Asociación de Jovenes Comunitarios de Region Sarstun (Guatemala) - Made up of recent graduates of Ak’Tenemit’s rural middle and high schools, this group aims to become a leading local-level Indigenous organization in natural resource management by promoting communication, collaboration, and coordination of environmental conservation within the area and across borders. Through the promotion of natural, cultural, institutional, and human assets comprising Indigenous conservation, the Asociación is creating an extensive network of Indigenous natural resource managers comprised of Indigenous community-based NGOs and small farmers. The Asociación works within this network on issues of access to and use of resources and utilizes the strength of community knowledge and established organizations to attract and delegate community resources to increase co-management of the local protected area with outside entities, and increase protection against government evictions through civic participation and understanding of rights to land and resources. First Peoples was pleased to fund this unique youth-led organization due to the strong interest of young people in furthering traditional values and supplementing these values by sharing with and learning from other successful organizations and communities. Keepers of the Earth funding helped to further the mission of the Asociación de Jovenes Comunitarios de Region Sarstun by funding a seven-day exchange trip on natural resource management between Indigenous community-based organizations and small farmers in the Sarstun region.
Fundación Tradiciones Mayas (FTM) (Guatemala) - FTM works with Mayan women and their families to preserve the ancient technique of back strap weaving and the knowledge and use of medicinal plants, which reinforce cultural identity and survival. FTM’s goals are directly in line with those of Keepers of the Earth, as they protect and promote Indigenous medicinal knowledge and exchange this information among communities while sharing best practices and technology. Indigenous medicinal knowledge is vital to communities as a mode of protecting traditions, preserving knowledge, and promoting culture. FTM’s dynamic Community Health Program promotes preventative health and treatment of common illnesses through the use of medicinal plants and education with Maya families while simultaneously rescuing and preserving invaluable ancestral knowledge.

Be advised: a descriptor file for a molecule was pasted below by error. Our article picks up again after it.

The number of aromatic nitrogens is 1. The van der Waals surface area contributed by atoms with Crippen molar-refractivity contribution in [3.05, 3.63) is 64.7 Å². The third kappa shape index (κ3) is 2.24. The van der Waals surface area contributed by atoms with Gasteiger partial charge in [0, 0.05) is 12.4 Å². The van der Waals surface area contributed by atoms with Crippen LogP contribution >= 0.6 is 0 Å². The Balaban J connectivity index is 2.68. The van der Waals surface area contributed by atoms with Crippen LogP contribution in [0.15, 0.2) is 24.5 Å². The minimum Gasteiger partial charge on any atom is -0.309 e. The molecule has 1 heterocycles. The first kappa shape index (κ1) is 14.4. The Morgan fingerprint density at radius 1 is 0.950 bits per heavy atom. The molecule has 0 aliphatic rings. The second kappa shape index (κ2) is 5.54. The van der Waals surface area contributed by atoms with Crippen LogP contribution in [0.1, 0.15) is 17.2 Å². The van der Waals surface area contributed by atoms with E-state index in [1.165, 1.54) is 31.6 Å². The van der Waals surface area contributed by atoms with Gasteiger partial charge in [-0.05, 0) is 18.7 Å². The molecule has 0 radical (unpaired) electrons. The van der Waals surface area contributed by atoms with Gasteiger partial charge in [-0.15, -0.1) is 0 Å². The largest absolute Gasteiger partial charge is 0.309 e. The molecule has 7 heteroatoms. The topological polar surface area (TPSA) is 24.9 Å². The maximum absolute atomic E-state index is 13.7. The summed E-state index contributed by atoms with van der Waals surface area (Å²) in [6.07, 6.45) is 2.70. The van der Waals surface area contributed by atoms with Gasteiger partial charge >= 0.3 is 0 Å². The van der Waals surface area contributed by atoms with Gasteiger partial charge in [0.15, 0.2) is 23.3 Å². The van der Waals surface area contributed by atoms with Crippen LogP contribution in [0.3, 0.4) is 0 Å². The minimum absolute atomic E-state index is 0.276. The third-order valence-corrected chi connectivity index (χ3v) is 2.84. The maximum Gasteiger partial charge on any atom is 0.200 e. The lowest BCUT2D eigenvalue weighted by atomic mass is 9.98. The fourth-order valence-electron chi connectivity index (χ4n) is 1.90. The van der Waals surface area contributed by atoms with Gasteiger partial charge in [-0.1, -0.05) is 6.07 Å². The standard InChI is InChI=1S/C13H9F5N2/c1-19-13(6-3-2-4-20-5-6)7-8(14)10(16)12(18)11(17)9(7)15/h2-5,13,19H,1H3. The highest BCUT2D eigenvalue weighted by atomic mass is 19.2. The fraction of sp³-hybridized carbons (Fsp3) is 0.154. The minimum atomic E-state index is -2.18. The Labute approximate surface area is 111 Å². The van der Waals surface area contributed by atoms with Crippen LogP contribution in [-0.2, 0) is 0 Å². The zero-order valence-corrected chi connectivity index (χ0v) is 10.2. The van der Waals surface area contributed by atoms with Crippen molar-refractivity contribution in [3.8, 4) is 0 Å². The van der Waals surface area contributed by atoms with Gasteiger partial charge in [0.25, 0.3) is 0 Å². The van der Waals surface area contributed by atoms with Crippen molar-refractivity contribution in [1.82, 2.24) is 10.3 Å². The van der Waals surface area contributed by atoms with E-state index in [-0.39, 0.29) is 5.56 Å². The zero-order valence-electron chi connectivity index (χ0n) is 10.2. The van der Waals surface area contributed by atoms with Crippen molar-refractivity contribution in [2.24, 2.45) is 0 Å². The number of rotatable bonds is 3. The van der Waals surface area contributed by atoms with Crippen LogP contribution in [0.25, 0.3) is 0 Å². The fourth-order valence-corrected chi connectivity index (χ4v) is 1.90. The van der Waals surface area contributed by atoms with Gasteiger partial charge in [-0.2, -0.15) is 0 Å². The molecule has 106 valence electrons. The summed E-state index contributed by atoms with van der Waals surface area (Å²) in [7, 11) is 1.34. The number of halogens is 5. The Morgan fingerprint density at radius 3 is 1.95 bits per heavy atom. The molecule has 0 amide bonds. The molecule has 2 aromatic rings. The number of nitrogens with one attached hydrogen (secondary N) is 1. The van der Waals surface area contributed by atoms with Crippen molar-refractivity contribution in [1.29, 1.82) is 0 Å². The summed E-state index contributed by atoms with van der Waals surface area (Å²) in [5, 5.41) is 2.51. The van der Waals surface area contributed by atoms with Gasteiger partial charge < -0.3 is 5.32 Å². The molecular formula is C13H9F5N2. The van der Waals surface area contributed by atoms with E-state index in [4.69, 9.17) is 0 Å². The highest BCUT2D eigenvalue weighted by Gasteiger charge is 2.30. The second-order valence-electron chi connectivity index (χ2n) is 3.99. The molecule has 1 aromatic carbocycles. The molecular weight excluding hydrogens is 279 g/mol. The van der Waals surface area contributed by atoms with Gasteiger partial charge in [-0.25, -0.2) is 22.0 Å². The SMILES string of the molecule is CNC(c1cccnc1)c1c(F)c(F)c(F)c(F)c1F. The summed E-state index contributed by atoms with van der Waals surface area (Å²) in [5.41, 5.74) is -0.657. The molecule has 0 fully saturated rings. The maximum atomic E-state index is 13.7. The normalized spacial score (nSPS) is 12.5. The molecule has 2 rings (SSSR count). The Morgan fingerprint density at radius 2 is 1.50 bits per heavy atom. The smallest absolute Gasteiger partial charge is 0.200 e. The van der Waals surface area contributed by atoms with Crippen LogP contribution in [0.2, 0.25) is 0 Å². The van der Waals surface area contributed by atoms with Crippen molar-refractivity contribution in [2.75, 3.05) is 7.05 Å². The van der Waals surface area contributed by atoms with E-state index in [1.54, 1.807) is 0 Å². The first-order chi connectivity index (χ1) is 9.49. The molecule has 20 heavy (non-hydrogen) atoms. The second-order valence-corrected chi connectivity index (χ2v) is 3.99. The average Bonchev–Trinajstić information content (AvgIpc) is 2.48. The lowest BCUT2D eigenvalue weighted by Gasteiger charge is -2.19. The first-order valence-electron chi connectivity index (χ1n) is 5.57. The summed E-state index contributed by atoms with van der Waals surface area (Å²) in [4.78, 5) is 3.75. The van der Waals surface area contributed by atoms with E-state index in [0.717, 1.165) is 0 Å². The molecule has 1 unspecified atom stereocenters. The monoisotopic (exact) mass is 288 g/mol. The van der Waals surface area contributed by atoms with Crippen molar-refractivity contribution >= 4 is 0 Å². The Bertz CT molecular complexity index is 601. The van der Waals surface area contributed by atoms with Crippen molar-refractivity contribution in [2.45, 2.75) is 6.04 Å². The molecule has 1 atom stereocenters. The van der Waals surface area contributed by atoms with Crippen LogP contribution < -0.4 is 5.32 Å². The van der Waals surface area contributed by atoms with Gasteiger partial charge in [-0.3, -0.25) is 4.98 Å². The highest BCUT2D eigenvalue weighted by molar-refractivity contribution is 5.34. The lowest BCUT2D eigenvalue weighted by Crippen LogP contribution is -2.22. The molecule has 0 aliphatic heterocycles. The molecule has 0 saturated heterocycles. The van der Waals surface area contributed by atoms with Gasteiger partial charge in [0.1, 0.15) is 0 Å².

Indigenous Permaculture Program (El Salvador) - The Nahuat community in El Salvador is creating a sustainable community, meeting basic needs with limited resources all while leveraging funds to obtain appropriate technology for community use. This includes solar pumps, composting toilets and associated usage training, and funding for reforestation. Keepers of the Earth funding was used to extend these projects in more communities, reaching between 60 and 100 people, a large network First Peoples was eager to support not only because of the community achievements to date, but also because of the expanded local capacity that community-to-community relationships achieve. Where previous community-to-community connections were too weak to maintain a network of Nahuat communities, after four years of work in their community, IPP helped these connections to thrive and flourish as local communities worked together to exchange information and knowledge as a means of helping others advance toward sustainability. This project furthered the goals of the Nahuat community and Keepers of the Earth as communities shared best practices and the technology to grow sustainably, and become increasingly self-sufficient while promoting resource stewardship. This project promoted Indigenous-to-Indigenous networking and empowerment, staying “green,” and using modern sustainable energy to maintain and uphold culture.